Several websites have commented on how useful it is, and AbilityNet provided an early review about how Siri can be used in additional ways with this app.  It makes it possible to combine several steps into one automated step using the Shortcuts Widget or just asking Siri.

There is a gallery of shortcuts and one of them is a universal clipboard that allows you to dictate content using Siri for pasting into any other app or sending a message, email etc with just one command.

GadgetHacks has more hints and tips about this app.

YouTube video on making Siri shortcuts by Max Dalton (Published on 18 Sep 2018)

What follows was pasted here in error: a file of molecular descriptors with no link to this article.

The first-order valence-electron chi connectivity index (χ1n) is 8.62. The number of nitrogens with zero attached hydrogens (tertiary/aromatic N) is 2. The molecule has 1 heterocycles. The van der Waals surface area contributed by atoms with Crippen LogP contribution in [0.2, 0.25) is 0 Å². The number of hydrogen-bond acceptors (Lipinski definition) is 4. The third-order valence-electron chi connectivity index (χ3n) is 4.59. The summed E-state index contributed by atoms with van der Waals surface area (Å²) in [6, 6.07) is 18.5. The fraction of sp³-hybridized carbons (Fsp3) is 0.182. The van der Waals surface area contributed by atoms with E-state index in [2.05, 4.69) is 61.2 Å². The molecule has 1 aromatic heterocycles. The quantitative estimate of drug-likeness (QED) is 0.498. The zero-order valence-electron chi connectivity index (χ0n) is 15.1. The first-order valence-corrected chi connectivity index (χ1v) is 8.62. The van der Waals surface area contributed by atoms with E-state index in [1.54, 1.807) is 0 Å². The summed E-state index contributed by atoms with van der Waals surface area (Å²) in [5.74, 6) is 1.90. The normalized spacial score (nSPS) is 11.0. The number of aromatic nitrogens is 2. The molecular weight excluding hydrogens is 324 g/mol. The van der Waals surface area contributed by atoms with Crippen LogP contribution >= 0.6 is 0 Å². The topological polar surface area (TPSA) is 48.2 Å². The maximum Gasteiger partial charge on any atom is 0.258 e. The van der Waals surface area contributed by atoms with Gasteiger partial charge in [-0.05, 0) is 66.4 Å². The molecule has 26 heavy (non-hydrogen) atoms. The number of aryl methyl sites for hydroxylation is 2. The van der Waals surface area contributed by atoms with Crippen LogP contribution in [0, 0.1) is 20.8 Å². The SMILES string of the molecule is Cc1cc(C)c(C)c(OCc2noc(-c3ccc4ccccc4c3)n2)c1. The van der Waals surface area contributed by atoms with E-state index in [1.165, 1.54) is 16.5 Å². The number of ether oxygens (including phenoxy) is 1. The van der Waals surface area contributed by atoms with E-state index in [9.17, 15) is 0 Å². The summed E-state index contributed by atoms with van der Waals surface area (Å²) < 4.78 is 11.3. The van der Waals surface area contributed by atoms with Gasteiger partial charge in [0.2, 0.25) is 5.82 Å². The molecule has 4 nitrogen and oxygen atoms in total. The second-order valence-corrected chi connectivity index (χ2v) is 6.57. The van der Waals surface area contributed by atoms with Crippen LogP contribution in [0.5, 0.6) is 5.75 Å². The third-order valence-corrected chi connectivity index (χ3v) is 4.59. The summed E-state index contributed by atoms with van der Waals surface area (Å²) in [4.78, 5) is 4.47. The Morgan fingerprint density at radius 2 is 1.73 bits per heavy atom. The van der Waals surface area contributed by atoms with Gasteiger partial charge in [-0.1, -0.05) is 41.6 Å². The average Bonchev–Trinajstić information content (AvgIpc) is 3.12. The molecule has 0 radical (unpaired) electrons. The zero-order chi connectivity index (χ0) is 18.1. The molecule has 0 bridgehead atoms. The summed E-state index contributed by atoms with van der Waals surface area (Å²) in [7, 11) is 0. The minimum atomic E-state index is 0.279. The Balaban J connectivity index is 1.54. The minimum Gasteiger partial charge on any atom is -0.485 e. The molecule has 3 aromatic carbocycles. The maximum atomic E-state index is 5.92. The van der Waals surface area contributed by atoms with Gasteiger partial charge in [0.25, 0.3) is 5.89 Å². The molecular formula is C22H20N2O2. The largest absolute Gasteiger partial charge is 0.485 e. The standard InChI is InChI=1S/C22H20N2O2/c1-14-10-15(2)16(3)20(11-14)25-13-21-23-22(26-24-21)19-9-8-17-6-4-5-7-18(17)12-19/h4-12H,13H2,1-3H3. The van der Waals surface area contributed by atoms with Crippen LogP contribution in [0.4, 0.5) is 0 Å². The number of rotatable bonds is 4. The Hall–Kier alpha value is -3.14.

Seeing AI for recognising things and reading out what it has found!

According to Stuart Ball this free Seeing AI iPhone or iPad app has multiple benefits for those with visual impairments or who are blind.   It has been developed by Microsoft so has the ‘swiss army knife approach’ according to AccessWorld to telling you about the world around you.  It searches out light sources, identifies colours and money and describes them using text to speech.  It will recognise a person is approaching and offer a description.  Barcodes can be read and optical character recognition is used for documents etc.  Clear handwriting can be deciphered and scenes described.

Another college student called Veronica in USA has provided a very helpful Seeing AI review from a blind student’s point of view

Microsoft have produced a YouTube video about the Seeing AI app.

Thank you so much Stuart for providing this strategy.

Stuart Ball is an Assessor at the Cardiff Metropolitan University.